Saint Dominic of Silos and His Chanting Monks

Ferdinand welcomes Domingo de Silos by Martín Bernat and Bartolomé Bermejo, 1477-79 wikipedia/public domain

Saint Dominic of Silos died on this December 20th, in 1073, at the monastery he had founded in the southern part of northern Spain.  His early life was spent as a shepherd, which seems a theme for saints, from mediaeval to modern times – witness the seers of Fatima tending their sheep. It is a contemplative life, leaving much room – primarily in the soul – for God, Who speaks in the silence of our hearts.

Dominic entered the Benedictine abbey of San Milan, was ordained a priest, and chosen master of novices and then prior. The monks went into exile, however, after the king, Garcia Sanchez III of Navarre, tried to seize some of their property. Dominic led a hardy band of six monks to the monastery of San Sebastian at Silos, which was in a sorry state, but they had the protection of King Ferdinand I of Leon.

As a testimony to his willpower and charisma, elevated by the grace of God, Dominic led his brethren in transforming the monastery and community into a thriving centre – spiritually and economically – of Mozarabic liturgy, chanting and praying the Divine Office, and supporting themselves and the surrounding poor by their work and craftsmanship, in copying manuscripts in beautiful Visigothic script.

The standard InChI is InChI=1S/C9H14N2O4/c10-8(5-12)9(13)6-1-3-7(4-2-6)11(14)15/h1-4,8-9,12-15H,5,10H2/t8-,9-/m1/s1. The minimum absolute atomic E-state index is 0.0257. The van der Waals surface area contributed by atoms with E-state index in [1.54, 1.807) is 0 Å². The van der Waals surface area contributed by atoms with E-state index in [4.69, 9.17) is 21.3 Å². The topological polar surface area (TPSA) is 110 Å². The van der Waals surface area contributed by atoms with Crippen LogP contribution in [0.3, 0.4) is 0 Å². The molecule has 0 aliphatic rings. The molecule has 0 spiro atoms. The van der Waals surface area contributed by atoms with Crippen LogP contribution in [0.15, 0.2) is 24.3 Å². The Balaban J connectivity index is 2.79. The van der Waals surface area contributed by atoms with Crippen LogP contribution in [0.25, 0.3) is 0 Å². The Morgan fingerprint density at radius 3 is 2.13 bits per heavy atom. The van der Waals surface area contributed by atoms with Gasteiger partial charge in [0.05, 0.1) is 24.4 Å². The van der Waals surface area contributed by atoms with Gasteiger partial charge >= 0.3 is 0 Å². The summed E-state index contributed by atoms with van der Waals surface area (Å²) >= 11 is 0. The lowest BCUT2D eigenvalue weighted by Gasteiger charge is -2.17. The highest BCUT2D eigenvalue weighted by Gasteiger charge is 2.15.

They also fashioned objects in gold and silver, using the funds to ransom captives from the Moors – hence, Dominic’s patronage of those imprisoned and held in bondage.

Abbot Dominic was also known as a healer, and people flocked to him from all around for their spiritual and physical maladies. A century after his death, Dominic of Silos – as he came to be known – appeared in a vision to Blessed Joan of Aza, as she prayed at his shrine that she might conceive a child. Her request was granted, and she named her boy after the saint. This second Dominic Guzman would go on to found the Dominican Order, which led to the panoply of their own saints, including Albert the Great and Thomas Aquinas, and the Summa – and so it goes in the glorious interconnectedness of God’s marvelous providence.

There was a custom that the staff of Dominic of Silos was brought to the queens of Spain during labour, to intercede for a safe and healthy birth. This was, sadly, discontinued in 1931, the year, of course, the God-less communists came to power, leading to the bloody civil war, and the murder and violation of monks, nuns and priests, and the pillage and destruction of churches, convents and monasteries across the land.

The monastery at Silos survived, and still flourishes a millennium on, and the monks have garnered some fame for their recordings of Gregorian Chant, which they have sung for these past thousand years. One can only wonder at the graces flowing therefrom, which is likely part of the reason the world is still standing. Here is a sample, in honour of Saint Dominic of Silos, and may he pray for us all in these latter days of Advent, as we prepare for the birth of our Saviour: